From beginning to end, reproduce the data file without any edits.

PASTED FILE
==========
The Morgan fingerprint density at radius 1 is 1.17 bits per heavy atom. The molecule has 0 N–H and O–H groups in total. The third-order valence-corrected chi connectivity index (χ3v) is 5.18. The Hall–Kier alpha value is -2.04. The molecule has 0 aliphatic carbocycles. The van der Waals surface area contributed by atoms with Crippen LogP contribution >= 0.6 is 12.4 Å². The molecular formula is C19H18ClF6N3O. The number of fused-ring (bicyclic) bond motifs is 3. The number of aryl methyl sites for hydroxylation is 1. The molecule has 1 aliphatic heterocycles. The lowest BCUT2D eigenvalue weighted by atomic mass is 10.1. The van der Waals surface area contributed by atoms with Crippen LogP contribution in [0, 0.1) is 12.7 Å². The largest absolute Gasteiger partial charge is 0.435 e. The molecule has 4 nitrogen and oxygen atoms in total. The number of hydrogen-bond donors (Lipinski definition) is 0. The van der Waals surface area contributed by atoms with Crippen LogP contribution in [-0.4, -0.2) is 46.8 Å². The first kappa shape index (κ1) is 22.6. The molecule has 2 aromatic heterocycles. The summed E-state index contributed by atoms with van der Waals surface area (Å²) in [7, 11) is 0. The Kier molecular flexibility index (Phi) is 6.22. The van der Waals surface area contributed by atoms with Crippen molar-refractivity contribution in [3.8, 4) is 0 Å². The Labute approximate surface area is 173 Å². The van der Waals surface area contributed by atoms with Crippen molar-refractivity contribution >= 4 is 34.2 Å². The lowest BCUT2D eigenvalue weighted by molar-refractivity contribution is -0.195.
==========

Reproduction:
The Morgan fingerprint density at radius 1 is 1.17 bits per heavy atom. The molecule has 0 N–H and O–H groups in total. The third-order valence-corrected chi connectivity index (χ3v) is 5.18. The Hall–Kier alpha value is -2.04. The molecule has 0 aliphatic carbocycles. The van der Waals surface area contributed by atoms with Crippen LogP contribution >= 0.6 is 12.4 Å². The molecular formula is C19H18ClF6N3O. The number of fused-ring (bicyclic) bond motifs is 3. The number of aryl methyl sites for hydroxylation is 1. The molecule has 1 aliphatic heterocycles. The lowest BCUT2D eigenvalue weighted by atomic mass is 10.1. The van der Waals surface area contributed by atoms with Crippen LogP contribution in [0, 0.1) is 12.7 Å². The largest absolute Gasteiger partial charge is 0.435 e. The molecule has 4 nitrogen and oxygen atoms in total. The number of hydrogen-bond donors (Lipinski definition) is 0. The van der Waals surface area contributed by atoms with Crippen LogP contribution in [-0.4, -0.2) is 46.8 Å². The first kappa shape index (κ1) is 22.6. The molecule has 2 aromatic heterocycles. The summed E-state index contributed by atoms with van der Waals surface area (Å²) in [7, 11) is 0. The Kier molecular flexibility index (Phi) is 6.22. The van der Waals surface area contributed by atoms with Crippen molar-refractivity contribution in [3.8, 4) is 0 Å². The Labute approximate surface area is 173 Å². The van der Waals surface area contributed by atoms with Crippen molar-refractivity contribution >= 4 is 34.2 Å². The lowest BCUT2D eigenvalue weighted by molar-refractivity contribution is -0.195.